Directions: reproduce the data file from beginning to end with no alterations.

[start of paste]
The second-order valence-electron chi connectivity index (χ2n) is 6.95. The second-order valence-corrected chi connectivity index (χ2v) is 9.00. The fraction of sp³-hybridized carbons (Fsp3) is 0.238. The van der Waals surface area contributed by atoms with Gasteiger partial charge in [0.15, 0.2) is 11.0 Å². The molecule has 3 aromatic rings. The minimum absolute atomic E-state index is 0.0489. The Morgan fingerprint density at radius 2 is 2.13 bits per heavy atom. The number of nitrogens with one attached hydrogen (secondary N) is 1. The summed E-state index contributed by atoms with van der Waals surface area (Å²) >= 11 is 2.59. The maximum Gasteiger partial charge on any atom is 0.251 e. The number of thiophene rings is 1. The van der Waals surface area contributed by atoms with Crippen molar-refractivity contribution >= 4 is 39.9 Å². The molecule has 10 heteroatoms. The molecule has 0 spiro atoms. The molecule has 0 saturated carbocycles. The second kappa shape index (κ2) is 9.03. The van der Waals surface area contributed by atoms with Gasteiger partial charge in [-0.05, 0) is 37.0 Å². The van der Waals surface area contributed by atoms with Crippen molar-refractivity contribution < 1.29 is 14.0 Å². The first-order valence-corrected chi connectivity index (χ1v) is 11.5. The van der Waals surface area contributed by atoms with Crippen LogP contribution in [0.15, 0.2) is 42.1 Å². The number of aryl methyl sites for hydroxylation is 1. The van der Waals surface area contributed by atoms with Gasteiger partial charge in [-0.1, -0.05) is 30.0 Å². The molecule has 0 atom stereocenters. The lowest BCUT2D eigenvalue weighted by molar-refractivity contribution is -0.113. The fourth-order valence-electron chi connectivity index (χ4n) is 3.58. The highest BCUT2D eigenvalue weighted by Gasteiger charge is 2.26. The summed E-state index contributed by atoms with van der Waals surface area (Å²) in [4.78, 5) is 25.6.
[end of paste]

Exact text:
The second-order valence-electron chi connectivity index (χ2n) is 6.95. The second-order valence-corrected chi connectivity index (χ2v) is 9.00. The fraction of sp³-hybridized carbons (Fsp3) is 0.238. The van der Waals surface area contributed by atoms with Gasteiger partial charge in [0.15, 0.2) is 11.0 Å². The molecule has 3 aromatic rings. The minimum absolute atomic E-state index is 0.0489. The Morgan fingerprint density at radius 2 is 2.13 bits per heavy atom. The number of nitrogens with one attached hydrogen (secondary N) is 1. The summed E-state index contributed by atoms with van der Waals surface area (Å²) >= 11 is 2.59. The maximum Gasteiger partial charge on any atom is 0.251 e. The number of thiophene rings is 1. The van der Waals surface area contributed by atoms with Crippen molar-refractivity contribution >= 4 is 39.9 Å². The molecule has 10 heteroatoms. The molecule has 0 spiro atoms. The molecule has 0 saturated carbocycles. The second kappa shape index (κ2) is 9.03. The van der Waals surface area contributed by atoms with Gasteiger partial charge in [-0.05, 0) is 37.0 Å². The van der Waals surface area contributed by atoms with Crippen molar-refractivity contribution < 1.29 is 14.0 Å². The first-order valence-corrected chi connectivity index (χ1v) is 11.5. The van der Waals surface area contributed by atoms with Crippen LogP contribution in [0.15, 0.2) is 42.1 Å². The number of aryl methyl sites for hydroxylation is 1. The van der Waals surface area contributed by atoms with Gasteiger partial charge in [-0.1, -0.05) is 30.0 Å². The molecule has 0 atom stereocenters. The lowest BCUT2D eigenvalue weighted by molar-refractivity contribution is -0.113. The fourth-order valence-electron chi connectivity index (χ4n) is 3.58. The highest BCUT2D eigenvalue weighted by Gasteiger charge is 2.26. The summed E-state index contributed by atoms with van der Waals surface area (Å²) in [4.78, 5) is 25.6.